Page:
The National Charter Schools Conference is in Nashville this week and includes a number of sessions, including one highlighting the work of the Tennessee Achievement School District.
Here’s how that session is described:
From Recovery to Extraordinary: States and Charter Schools Working Together
The Louisiana Recovery School District and the Tennessee Achievement School District have brought new attention to the role that charter schools can play in replacing poor performing schools. They have also tested the theory that the freedoms associated with chartering can in fact benefit those who are the most at risk. This panel will explore the role that charters have played in serving the hardest to educate and what policymakers should consider to better serve these students.
This session happened today and included a presentation from TN ASD Superintendent Malika Anderson.
It’s interesting that the TN ASD is pitched as a success story, given that the results have been mixed at best.
In fact, the community at Neely’s Bend in Nashville was not too happy about being thrown into a sort of Thunderdome for school survival back in 2014. But it seems unlikely that Anderson mentioned that.
The ASD community relations effort in Memphis has been so bad that the local NAACP chapter has called for a moratorium on expansion there.
There’s also been some pretty thorough analysis of what appeared to be a rigged Neighborhood Advisory Committee process.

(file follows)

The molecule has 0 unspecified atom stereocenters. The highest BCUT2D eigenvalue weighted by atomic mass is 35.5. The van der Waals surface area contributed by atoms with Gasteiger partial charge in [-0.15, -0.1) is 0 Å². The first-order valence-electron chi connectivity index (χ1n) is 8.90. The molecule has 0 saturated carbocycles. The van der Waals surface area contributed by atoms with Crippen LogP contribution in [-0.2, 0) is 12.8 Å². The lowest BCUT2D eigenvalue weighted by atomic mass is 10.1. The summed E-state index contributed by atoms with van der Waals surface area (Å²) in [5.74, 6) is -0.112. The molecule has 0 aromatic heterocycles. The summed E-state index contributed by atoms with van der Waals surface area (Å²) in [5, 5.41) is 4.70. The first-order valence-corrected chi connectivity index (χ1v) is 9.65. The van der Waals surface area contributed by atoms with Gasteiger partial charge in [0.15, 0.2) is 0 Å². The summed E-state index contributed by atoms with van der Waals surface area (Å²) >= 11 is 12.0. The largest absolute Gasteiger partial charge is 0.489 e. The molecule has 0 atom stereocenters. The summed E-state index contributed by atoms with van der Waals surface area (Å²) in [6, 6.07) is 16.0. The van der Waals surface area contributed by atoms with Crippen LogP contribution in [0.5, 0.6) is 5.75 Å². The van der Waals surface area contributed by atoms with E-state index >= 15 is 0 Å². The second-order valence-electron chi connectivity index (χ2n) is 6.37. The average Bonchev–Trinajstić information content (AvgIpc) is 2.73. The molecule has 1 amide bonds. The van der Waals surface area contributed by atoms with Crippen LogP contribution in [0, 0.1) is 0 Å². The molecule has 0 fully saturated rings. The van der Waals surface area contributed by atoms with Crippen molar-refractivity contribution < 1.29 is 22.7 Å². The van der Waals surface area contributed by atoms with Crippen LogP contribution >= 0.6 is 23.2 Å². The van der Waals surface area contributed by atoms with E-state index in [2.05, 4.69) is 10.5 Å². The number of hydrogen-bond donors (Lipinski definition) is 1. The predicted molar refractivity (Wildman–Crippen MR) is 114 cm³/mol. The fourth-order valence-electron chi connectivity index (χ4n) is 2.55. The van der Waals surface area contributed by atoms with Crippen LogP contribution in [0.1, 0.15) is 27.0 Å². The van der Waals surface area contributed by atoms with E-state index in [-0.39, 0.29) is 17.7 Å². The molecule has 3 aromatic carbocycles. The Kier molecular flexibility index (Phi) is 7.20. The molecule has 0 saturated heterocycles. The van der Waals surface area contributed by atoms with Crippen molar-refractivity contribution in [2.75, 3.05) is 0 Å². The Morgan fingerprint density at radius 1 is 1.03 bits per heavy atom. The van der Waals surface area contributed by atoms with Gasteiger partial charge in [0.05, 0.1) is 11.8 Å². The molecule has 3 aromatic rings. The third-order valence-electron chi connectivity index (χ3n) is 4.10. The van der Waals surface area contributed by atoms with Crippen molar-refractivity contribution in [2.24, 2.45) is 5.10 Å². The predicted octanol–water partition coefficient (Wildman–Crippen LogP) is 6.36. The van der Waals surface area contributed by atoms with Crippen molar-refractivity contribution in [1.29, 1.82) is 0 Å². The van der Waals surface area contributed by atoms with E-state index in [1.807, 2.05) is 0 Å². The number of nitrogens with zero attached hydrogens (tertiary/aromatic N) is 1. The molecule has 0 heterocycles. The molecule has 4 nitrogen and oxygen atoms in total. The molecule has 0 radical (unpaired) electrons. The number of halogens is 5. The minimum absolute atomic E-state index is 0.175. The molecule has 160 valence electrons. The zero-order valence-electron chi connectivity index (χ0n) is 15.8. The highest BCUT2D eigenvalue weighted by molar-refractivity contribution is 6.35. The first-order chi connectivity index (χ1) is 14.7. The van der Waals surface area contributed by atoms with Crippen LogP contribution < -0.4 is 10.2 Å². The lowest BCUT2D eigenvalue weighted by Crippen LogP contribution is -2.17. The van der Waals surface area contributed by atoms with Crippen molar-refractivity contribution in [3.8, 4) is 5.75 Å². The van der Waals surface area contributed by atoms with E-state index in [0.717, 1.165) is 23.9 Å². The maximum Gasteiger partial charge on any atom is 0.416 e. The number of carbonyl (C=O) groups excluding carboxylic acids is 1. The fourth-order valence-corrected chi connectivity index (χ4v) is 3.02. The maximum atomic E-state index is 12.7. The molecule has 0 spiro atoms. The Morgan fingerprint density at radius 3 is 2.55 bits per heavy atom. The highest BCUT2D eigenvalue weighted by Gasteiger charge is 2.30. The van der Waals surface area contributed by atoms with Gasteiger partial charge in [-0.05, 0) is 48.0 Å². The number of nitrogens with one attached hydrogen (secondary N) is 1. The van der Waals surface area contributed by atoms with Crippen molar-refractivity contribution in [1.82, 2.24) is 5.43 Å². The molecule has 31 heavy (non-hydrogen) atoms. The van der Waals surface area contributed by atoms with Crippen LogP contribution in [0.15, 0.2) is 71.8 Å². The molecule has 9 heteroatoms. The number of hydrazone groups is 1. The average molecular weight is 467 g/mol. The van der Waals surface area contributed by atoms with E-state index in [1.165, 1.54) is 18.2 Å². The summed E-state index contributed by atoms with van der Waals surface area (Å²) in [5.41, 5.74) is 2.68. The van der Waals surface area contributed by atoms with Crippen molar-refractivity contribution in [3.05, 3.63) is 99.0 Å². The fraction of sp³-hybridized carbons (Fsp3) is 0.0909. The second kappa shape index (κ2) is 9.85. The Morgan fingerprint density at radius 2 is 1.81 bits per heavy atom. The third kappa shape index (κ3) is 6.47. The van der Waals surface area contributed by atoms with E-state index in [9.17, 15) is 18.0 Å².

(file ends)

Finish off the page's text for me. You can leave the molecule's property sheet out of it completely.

Then, there’s the Vanderbilt University study that suggests the ASD isn’t quite getting the promised results:
While there were some changes year-to-year — up and down — there was no statistical improvement on the whole, certainly not enough to catapult these low-performing schools into some of the state’s best, which was the lofty goal.
This followed a report by Gary Rubinstein noting the ASD’s numbers simply aren’t that great:
As you can see, four of the original six schools are still in the bottom 5% while the other two have now ‘catapulted’ to the bottom 6%.
Oh, and that Neely’s Bend school that was taken over by ASD-approved operator LEAD? Turns out, it was turning around on it’s own and performing better than many ASD schools:
Neely’s Bend is showing a growth rate well above the district average and has posted consecutive years of growth in both Math and Science, with some pretty solid numbers in Science over the past two years.
Instead, the ASD has followed a rather bumpy path, growing while struggling to meet performance goals. The ASD needs growth of 8-10 points a year in the schools it operates in order to hit its targets — and it is well below that number now. That may be in part due to the rapid growth beyond original expectations.
The point is this: The Tennessee ASD is hardly a success story. It’s a great story of PR spin and fun cocktail parties, but the actual results are limited, at best. And, it’s operated with quite a bit of controversy in both Memphis and Nashville. It’s never a good plan to pit one school against another in a fight for education survival. And it is certainly not clear that the ASD plan is better than the turnaround that was already occurring at Nashville’s Neely’s Bend.
Those looking to Tennessee for guidance on how to create an “Achievement School District” would be best served using our state’s experience as a guide for what not to do.
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